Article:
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How Nix Director Anthony C. Ferrante Applied Lessons He Learned From Sharknado To His New Movie - Exclusive

In his latest film, "Nix," director Anthony C. Ferrante tells the frightening tale of the Coyle family, who are caught in the grip of a supernatural entity that feeds on their grief and guilt. Although the story features a terrifying monster, at its core, "Nix" is a very human drama about the way tragedy can continue to impact those who've experienced it while also taking a toll on the younger generations later. 

Given its dramatic leanings and monster-filled horror, "Nix" may seem to bear little resemblance to Ferrante's most famous directorial effort, "Sharknado." After all, while "Sharknado" also includes horror elements, it presented them with a winking, tongue-in-cheek sensibility. Yet, while the atmospheric gloom of "Nix" may come across as quite different from the wacky weather disaster of "Sharknado" and its five sequels, when Anthony C. Ferrante sat down with Looper, he explained that there were some key things he learned from "Sharknado" that made a big difference when he turned his attention to "Nix."

Working with a low budget

While "Sharknado" may be Anthony C. Ferrante's most well-known work, he's directed a diverse array of movies from a variety of genres, and he's learned and grown from each of these experiences. "I couldn't have done 'Sharknado' 6 without 'Sharknado' 1," Ferrante noted. "And I couldn't have done 'Nix' without every movie that came before it."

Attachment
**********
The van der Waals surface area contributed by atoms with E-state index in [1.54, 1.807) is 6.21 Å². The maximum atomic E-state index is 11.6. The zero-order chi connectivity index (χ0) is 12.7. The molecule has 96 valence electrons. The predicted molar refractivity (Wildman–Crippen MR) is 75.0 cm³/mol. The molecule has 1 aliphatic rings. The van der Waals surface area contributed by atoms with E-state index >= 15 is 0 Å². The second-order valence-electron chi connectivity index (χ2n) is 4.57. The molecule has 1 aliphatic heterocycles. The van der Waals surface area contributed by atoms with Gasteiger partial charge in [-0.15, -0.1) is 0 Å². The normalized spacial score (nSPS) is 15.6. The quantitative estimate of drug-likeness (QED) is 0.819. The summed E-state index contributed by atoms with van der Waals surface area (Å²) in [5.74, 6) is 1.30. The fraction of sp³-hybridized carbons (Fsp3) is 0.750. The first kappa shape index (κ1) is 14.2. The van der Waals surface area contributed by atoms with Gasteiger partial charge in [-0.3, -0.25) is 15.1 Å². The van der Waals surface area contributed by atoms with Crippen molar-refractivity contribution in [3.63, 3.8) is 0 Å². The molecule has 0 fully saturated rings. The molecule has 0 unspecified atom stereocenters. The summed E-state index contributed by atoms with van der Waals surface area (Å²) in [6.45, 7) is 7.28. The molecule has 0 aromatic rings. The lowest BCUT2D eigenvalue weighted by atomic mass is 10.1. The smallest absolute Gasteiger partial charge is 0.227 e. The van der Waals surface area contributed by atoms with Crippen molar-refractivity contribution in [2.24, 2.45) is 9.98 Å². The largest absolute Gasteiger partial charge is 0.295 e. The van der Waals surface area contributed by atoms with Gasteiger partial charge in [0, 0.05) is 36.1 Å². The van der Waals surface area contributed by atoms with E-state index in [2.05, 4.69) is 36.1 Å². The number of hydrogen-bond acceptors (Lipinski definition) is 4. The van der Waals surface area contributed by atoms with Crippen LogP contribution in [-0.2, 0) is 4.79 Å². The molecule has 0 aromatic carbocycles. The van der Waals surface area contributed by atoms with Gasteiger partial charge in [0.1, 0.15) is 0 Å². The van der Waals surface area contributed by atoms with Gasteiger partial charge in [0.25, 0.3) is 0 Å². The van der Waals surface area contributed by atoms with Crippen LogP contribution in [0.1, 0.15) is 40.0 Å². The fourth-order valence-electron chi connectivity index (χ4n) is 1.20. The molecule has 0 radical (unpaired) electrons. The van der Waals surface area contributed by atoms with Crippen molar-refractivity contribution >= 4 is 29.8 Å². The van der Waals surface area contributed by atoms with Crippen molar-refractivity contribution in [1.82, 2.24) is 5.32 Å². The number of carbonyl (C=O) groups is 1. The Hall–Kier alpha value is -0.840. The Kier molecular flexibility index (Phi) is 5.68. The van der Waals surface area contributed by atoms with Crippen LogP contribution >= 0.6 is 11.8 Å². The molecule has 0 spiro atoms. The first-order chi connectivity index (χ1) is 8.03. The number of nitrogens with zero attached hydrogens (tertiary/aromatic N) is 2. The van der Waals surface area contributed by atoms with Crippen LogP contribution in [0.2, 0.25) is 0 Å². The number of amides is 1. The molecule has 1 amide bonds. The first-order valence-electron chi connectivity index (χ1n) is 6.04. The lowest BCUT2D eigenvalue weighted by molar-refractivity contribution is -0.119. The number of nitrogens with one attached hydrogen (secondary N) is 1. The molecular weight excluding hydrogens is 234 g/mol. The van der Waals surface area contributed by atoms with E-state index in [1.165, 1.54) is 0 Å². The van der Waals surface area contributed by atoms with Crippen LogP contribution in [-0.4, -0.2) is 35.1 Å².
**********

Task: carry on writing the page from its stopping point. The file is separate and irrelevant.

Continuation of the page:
For "Nix," Ferrante found himself relying on two important lessons from "Sharknado." First, "Sharknado" enabled him to stick to the low budget of "Nix" and still deliver a visually stunning film.

"Being able to stretch the dollar like we did on 'Sharknado' certainly comes in handy with a film like 'Nix.' [I understood] where we need[ed] to go, because we tried to shoot it in Los Angeles, [and] we couldn't afford it. It was also in the middle of COVID, so [that] was a problem," Ferrante explained. "My hometown is Antioch in Northern California. I'd shot a film previously there called 'Forgotten Evil,' and I know that they're very supportive, so we asked them if we could film there and they opened their arms again to us and let us film in the town. ... 'Sharknado' taught me how to push the dollar beyond its limit and still come up with something that looks great."

Being flexible

Second, "Sharknado" taught Anthony C. Ferrante to be flexible no matter what the circumstances. As an example, the director recalled a particular moment when the weather didn't cooperate with what the production had planned.

"It was not an easy movie to make because when we decided to go to the woods, ... it snowed the night before, a ton of snow, and we're like, 'Now I guess there's snow in the movie,'" Ferrante remembered. "Having done a bunch of 'Sharknados,' we always said, 'Well, whatever the weather is, it's "Sharknado" weather, so if it changes, that's fine.' So ... we made the snow part of the movie ... Shooting a creature suit in the snow [in] freezing temperatures, when we weren't planning to have snow and we were in the middle of nowhere, certainly posed some challenges. But we got through it, and I think the movie's better for it."

"Nix" is available on all major digital platforms.